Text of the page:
Clean lines (that make dirty pictures) “The Beautiful Accident” exhibition Sept. 6-Oct. 20

French artist François Dubeau presents an exhibit that’s sure to

You yellow-bellied, lily-livhit ered … DRAW! the road Fastest Gun Alive World Championship, Oct. 4-7

If you’re the hesitant type, leave your ammo at home. The more than 200 folks who get together for this festival have a need for speed as they compete for the title of fastest gun alive. Much like poker tournaments, there are numerous shooting competitions during the day that require buy-ins, but at night, pull on those cowboy boots for talent shows, sing-alongs and other Old West-themed hijinks. — JH Free for spectators, Fallon,

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Downtown becomes LOUDTOWN! Neon Reverb Sept. 11-16

Here’s the best way to enjoy Neon Reverb, Las Vegas’ most eclectic and ambitious music festival: Pick from the schedule a band name that sounds crazy — and they all do — like maybe Superhumanoids or Moonface or Hunx & His Punx or Shannon and The Clams (I’m not making these up, I swear) — show up at the gig, and surrender to that delighted smile of wondrous surprise crawling over your face as the first waves of guitar slush around your thirsty ears. Happens to me every time. AK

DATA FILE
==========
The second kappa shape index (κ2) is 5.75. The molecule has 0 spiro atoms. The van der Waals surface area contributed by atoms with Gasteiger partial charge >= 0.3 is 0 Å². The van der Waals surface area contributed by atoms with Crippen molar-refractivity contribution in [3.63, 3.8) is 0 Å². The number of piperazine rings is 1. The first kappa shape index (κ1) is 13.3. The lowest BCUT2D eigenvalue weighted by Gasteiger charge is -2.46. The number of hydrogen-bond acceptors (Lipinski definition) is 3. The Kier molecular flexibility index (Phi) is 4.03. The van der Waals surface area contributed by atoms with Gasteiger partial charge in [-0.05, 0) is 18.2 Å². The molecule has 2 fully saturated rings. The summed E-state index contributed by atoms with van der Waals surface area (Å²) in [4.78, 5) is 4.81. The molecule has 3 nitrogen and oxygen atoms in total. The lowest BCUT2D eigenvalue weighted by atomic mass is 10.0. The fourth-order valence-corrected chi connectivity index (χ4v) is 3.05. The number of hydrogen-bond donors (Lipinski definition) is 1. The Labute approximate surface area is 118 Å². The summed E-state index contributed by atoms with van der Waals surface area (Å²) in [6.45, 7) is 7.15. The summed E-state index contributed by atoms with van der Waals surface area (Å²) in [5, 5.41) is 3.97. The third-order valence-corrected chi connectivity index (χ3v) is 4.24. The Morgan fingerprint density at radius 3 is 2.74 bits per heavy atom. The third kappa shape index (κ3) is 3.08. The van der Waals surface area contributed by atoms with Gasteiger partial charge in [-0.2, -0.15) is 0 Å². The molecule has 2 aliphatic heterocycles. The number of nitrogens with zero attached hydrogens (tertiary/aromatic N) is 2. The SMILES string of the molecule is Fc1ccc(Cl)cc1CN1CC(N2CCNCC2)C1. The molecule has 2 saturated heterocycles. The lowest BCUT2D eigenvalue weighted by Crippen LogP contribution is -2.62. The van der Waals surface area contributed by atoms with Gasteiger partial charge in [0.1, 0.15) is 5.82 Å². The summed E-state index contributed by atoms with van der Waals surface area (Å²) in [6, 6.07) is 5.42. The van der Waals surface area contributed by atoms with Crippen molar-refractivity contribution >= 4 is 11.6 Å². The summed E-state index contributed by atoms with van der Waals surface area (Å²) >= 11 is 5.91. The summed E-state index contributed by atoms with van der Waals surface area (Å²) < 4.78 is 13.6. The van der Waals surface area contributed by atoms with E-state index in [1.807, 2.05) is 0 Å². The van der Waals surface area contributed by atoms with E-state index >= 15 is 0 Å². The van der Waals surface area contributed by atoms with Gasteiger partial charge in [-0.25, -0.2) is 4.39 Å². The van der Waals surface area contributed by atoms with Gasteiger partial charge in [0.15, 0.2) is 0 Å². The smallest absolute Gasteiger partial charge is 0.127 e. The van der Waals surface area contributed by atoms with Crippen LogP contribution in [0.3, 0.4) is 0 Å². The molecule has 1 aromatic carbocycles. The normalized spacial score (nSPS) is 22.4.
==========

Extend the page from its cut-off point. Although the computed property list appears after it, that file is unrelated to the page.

Ticket prices vary, various venues downtown,

When you get this feeling, you need musical healing

jazz and R&B vocalists and musicians. Kicking things off will be Lalah Hathaway, daughter of legendary soul singer Donny Hathaway. Another highlight: Sunday night’s performance by Grammynominated neo-soul artist Will Downing, whose sexy slow-jam ballads make Barry White sound like Big Bird. JK

Noon daily, $45, JW Marriott Las Vegas Resort & Spa,

She just wants you to feel everything Fiona Apple Sept. 15

Apple is touring in support of her critically acclaimed new album, whose full title would fill this entire blurb. Suffice it to say the eccentric Grammy-winner’s new work — seven or so years in the making — is a jazzy, rock-y, lyrically penetrating and vaguely unsettling sojourn into her insomniac psyche. So just the right amount of weird. LC

8 p.m., $25.50-$91, The Joint, thejointlasvegas. com

Beware of puddles of blood when crossing the roller rink

Las Vegas Jazz Festival

Sin City Roller Girls: competitive roller derby

This inaugural event features 30 national

Vegas girls aren’t exactly known for

Sept. 14-16

Sept. 15 and Oct. 27

locally grown being demure or coy. You can find these Vegas girls at home in the roller rink — kicking butt on skates and being all-around bad babes. DLM

country music star Jerrod Niemann headlining. If this were any more American, they’d hand out free eagles. DLM